The International Center of Photography in Manhattan, New York has displayed a new exibit reimaginging the work of Norman Rockwell's "Four Freedoms." The images are geared to display the diverse modern family compared to the orignal iconic work.
On one side of the collection of "Four Freedoms" is the use of billboards across a 50-state initiative. "What if we took the space that advertisers and politicians use and we filled it with the voices of artists," asked Evan Walsh, curator at the ICP.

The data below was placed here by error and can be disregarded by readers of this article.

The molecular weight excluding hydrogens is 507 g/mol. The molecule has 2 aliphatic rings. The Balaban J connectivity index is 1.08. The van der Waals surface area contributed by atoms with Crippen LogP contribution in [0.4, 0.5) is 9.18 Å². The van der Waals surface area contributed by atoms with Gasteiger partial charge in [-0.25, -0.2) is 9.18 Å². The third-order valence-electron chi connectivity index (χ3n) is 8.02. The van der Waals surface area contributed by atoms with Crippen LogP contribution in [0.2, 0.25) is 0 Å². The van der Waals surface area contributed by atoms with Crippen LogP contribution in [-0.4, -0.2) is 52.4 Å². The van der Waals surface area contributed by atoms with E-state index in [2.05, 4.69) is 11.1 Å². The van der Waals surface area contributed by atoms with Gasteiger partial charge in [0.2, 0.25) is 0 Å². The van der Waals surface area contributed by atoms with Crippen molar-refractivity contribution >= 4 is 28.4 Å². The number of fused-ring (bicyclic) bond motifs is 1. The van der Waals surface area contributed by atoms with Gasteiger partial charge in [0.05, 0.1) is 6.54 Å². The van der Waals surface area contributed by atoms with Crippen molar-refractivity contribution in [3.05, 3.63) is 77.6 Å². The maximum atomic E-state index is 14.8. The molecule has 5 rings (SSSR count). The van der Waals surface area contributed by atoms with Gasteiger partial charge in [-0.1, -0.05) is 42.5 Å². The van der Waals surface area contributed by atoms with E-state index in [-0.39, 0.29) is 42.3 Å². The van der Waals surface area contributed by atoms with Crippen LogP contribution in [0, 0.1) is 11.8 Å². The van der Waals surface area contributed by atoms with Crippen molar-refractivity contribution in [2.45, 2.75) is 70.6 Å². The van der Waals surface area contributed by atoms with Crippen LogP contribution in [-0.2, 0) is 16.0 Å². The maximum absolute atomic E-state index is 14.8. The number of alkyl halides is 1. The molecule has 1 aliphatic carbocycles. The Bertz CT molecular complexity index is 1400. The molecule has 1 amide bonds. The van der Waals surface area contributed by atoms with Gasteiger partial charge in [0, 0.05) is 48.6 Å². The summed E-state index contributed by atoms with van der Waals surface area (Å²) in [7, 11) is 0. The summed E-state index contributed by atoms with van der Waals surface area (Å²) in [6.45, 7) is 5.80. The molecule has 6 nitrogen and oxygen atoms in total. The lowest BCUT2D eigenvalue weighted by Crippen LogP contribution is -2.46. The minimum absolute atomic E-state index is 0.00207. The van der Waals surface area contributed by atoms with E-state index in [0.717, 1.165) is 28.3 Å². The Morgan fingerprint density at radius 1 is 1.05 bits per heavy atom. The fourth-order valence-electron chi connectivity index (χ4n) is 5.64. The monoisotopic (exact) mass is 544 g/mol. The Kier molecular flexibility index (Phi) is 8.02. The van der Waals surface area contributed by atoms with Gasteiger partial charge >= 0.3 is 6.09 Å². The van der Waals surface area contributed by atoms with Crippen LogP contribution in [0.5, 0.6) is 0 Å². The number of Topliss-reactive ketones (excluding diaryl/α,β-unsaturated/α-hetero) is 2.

In 1941, President Franklin Delano Roosevelt spoke of the Four Freedoms as what some might refer to as the "successor" of the New Deal. After almost 80 years, the ICP brought the ambitions of the work to one central location. This 50-state innitative gave new energy to the role of artists in civis discourse. On the other wall are just 4 of almost 80 recreations of the Four Freedoms work of Normal Rockwell. At the time of a mainly white, Anglo Saxon, Protestant culture with these iconic paintings, artists recreate the images showcasing the nowday modern America. The ICP feels it might even be almost imposible to fully showcase the full diversity of today. The exibit is on display for six weeks if you get the chance to stop by to see 80 years of change in American history.